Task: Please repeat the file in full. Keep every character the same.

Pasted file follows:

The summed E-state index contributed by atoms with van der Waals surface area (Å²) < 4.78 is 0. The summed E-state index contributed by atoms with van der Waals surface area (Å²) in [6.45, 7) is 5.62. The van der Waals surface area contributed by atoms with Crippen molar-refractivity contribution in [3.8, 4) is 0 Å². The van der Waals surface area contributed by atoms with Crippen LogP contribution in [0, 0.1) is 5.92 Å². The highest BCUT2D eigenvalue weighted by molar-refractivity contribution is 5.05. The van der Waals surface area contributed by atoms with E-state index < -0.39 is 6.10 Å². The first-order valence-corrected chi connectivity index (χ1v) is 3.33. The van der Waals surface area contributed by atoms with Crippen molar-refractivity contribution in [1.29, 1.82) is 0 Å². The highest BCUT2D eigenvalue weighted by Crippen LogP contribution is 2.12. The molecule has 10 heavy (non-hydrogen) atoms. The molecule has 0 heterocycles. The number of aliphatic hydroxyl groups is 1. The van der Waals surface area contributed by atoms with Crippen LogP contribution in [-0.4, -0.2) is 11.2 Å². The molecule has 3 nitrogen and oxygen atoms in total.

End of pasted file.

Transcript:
The summed E-state index contributed by atoms with van der Waals surface area (Å²) < 4.78 is 0. The summed E-state index contributed by atoms with van der Waals surface area (Å²) in [6.45, 7) is 5.62. The van der Waals surface area contributed by atoms with Crippen molar-refractivity contribution in [3.8, 4) is 0 Å². The van der Waals surface area contributed by atoms with Crippen LogP contribution in [0, 0.1) is 5.92 Å². The highest BCUT2D eigenvalue weighted by molar-refractivity contribution is 5.05. The van der Waals surface area contributed by atoms with E-state index < -0.39 is 6.10 Å². The first-order valence-corrected chi connectivity index (χ1v) is 3.33. The van der Waals surface area contributed by atoms with Crippen molar-refractivity contribution in [1.29, 1.82) is 0 Å². The highest BCUT2D eigenvalue weighted by Crippen LogP contribution is 2.12. The molecule has 10 heavy (non-hydrogen) atoms. The molecule has 0 heterocycles. The number of aliphatic hydroxyl groups is 1. The van der Waals surface area contributed by atoms with Crippen LogP contribution in [-0.4, -0.2) is 11.2 Å². The molecule has 3 nitrogen and oxygen atoms in total.